That’s a wrap.
Global box office revenue hit a record $42.5 billion in 2019, despite a mixed performance in North America, where combined ticket sales came in at $11.4 billion, a 4 percent decline from 2018’s historic $11.88 billion, according to Comscore. That was the sharpest domestic decline in five years as a number of franchise installments faltered.
The growth spurt overall was fueled by an uptick at the foreign box office, where revenue came in at $31.1 billion. It’s the first time revenue has crossed the $30 billion threshold. International was up an estimated 4 percent, while worldwide revenue saw an uptick of around 2 percent from 2018’s $41.7 billion. Foreign markets seeing gains included China, Japan, South Korea, France, Germany, Russia, Mexico, Spain, Brazil and Italy, among others.
While moviegoing in North America couldn’t match 2018’s record haul, revenue of $11.4 billion still represented the second-best showing of all time, narrowly besting the $11.38 billion collected in 2016.
“Given the level of competition from a plethora of options across multiple platforms on an incalculable number of devices, it should be actually heartening to the industry that 2019 delivered the second-best annual box office revenue in history,” says Paul Dergarabedian of Comscore. “But clearly movies have to seem fresh and original to draw today’s audiences, who have a massive level of choice for their entertainment diet.”
Added National Association of Theater Owners chief John Fithian in celebrating the second-best year ever domestically, “Through every challenge, through every new technology innovation over the last twenty years, theatrical admissions have been stable and box office has consistently grown.”
The tentpoles that worked did so in grand fashion. A record-shattering nine films joined, or are days away from joining, the billion-dollar club. That includes Star Wars: The Rise of Skywalker, whose global tally was $952.1 million through Thursday.
Mega-grossers were hardly the only winners. While the upper reaches of the 2019 chart were dominated by franchise installments, original films such as Once Upon a Time in…Hollywood, Us and Knives Out prospered.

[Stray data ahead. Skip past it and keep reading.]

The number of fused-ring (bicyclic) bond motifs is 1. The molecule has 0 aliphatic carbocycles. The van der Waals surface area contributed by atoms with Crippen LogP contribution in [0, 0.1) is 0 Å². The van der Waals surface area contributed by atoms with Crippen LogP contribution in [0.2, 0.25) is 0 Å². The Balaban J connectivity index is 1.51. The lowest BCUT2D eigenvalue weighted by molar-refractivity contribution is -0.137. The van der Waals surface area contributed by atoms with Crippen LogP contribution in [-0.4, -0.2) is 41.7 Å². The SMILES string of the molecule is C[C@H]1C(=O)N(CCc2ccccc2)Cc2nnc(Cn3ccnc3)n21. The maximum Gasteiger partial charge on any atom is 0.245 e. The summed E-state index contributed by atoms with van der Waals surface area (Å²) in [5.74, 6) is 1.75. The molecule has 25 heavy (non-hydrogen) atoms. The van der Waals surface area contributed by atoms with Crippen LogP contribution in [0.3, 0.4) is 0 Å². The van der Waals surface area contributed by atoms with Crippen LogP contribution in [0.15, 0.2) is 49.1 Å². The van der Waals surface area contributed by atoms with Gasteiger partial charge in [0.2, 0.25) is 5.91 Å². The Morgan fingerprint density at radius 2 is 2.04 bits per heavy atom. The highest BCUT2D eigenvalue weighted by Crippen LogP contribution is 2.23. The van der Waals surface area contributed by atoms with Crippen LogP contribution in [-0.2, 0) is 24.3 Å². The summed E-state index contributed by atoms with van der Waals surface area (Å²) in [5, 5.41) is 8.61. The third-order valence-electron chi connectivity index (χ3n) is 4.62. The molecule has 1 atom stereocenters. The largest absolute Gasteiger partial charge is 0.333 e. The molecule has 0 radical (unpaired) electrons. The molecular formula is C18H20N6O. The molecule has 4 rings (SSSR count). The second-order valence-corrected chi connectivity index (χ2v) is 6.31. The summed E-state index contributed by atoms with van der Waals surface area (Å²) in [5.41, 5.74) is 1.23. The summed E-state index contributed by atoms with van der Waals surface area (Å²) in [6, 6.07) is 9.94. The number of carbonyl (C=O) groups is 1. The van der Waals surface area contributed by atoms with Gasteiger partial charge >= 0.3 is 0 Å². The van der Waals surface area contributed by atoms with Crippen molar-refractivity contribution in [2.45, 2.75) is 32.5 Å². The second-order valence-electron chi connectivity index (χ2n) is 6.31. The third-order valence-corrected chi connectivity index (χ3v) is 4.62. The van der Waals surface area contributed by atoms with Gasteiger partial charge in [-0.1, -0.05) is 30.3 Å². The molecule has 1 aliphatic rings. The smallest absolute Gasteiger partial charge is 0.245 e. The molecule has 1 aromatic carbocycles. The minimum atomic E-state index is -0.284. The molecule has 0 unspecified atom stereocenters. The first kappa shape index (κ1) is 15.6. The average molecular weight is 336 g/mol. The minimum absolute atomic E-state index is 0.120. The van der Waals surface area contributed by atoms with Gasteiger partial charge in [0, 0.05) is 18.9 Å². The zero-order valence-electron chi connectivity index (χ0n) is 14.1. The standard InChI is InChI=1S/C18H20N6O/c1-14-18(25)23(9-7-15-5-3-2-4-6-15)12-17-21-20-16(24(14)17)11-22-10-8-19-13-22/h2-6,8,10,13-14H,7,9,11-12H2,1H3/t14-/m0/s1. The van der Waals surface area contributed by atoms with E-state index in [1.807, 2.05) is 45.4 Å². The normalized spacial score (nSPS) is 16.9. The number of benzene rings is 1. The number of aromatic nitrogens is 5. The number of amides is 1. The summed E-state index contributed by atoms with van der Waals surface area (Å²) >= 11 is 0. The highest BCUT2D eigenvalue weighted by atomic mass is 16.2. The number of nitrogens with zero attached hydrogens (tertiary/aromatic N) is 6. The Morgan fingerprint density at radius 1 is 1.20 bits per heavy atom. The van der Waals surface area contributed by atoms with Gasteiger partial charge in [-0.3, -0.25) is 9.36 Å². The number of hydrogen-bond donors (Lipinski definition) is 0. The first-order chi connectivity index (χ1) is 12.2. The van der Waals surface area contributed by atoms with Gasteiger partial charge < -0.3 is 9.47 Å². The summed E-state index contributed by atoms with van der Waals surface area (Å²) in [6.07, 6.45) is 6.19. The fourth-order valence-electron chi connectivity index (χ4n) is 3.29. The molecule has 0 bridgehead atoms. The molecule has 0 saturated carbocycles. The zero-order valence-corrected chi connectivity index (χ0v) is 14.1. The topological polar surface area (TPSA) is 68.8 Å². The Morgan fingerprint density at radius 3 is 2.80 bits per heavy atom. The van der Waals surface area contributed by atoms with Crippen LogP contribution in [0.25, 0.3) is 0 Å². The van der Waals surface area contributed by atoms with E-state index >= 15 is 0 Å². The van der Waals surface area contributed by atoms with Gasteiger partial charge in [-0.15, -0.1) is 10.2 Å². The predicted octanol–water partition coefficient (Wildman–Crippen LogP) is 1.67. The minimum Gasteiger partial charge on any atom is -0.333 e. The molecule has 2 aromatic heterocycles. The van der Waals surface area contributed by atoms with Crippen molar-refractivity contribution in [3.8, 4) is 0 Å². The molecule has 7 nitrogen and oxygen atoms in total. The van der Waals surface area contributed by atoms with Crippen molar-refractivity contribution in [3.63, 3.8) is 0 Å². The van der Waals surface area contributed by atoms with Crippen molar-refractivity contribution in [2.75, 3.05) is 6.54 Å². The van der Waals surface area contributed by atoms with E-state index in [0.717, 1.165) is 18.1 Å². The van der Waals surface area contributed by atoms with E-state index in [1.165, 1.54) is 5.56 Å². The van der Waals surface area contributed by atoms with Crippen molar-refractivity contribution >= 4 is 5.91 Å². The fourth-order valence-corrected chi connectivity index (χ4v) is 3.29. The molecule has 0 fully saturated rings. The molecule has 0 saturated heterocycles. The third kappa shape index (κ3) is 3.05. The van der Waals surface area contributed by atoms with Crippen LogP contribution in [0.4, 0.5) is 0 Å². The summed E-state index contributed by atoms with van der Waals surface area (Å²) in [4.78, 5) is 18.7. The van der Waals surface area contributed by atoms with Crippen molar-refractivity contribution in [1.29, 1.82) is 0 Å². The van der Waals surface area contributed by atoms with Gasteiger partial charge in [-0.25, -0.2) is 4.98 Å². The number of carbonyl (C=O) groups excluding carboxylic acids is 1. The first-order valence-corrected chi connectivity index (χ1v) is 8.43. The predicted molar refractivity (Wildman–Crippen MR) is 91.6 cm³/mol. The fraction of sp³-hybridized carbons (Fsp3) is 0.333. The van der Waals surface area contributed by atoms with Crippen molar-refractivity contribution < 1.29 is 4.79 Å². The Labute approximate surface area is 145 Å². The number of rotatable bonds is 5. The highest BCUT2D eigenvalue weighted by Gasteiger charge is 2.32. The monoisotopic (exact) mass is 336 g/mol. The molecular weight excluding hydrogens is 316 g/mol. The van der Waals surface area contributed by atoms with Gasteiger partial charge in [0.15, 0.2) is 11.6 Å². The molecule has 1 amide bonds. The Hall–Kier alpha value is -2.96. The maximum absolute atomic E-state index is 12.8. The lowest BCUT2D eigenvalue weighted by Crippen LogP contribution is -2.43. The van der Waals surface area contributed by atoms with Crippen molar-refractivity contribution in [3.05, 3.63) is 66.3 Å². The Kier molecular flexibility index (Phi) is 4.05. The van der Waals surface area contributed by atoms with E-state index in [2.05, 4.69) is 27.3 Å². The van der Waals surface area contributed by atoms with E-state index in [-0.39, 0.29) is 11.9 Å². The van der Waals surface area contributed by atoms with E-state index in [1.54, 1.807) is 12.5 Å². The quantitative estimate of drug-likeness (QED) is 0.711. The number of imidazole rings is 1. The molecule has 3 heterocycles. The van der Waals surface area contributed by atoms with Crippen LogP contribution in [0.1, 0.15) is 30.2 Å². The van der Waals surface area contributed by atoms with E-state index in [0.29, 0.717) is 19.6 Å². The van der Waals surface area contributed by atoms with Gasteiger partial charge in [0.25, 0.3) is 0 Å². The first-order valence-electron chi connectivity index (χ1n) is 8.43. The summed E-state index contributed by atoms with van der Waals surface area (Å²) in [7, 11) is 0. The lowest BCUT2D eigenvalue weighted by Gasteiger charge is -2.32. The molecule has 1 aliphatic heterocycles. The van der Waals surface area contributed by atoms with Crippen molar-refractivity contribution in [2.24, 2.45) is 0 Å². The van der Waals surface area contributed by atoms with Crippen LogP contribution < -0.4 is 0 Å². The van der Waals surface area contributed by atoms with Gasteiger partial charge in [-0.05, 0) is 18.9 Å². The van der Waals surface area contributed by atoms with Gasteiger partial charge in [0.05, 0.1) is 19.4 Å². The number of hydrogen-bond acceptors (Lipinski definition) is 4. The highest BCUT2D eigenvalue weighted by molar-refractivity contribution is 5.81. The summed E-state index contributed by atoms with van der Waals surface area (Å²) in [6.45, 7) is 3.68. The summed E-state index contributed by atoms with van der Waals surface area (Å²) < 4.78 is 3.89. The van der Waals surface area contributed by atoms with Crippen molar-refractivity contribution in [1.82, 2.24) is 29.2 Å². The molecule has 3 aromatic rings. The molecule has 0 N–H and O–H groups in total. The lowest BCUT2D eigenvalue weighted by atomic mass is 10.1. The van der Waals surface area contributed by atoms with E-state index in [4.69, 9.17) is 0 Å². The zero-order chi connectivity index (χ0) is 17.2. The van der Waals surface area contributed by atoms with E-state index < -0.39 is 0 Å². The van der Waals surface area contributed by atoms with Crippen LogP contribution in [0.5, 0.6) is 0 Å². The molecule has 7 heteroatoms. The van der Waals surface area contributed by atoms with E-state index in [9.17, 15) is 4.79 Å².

Heading into 2019, most box office analysts predicted another record year. But a virulent case of sequelitis infected a number of event pics, resulting in a topsy-turvy ride that saw revenue dip by as much as 9 to 11 percent at certain points on the calendar. In early December, revenue was still down by 6 percent, but the year-end slate of holiday films succeeded in narrowing the deficit.
Disney was far and away the biggest winner among the major Hollywood studios. The company’s unprecedented global haul was $11.1 billion, representing more than 26 percent of worldwide market share. In North America, it commanded more than 33 percent of market share. And that doesn’t include titles from 20th Century Fox, now part of the Disney empire. Factoring in Fox titles, Disney’s share of revenue was more than $13 billion, although that includes revenue from some Fox films released premerger.
Disney’s own all-star team included Avengers: Endgame, which supplanted Avatar to become the top-grossing film of all time with $2.79 billion in worldwide ticket sales.
The studio’s other billion-dollar babies included The Lion King ($1.66 billion), Frozen 2 ($1.33 billion), Captain Marvel ($1.12 billion), Toy Story 4 ($1.07 billion) and Aladdin ($1.05 billion). And the Disney-owned Marvel Studios produced Sony’s Spider-Man: Far From Home ($1.13 billion). Warner Bros.’ R-rated edgy superhero pic Joker ($1.06 billion) was the other major studio pic crossing $1 billion.
“The immersive bigger-than-life movie theater experience remains a singular, essential and relevant part of the entertainment diet of consumers around the world,” Dergarabedian adds.
This article originally appeared on The Hollywood Reporter.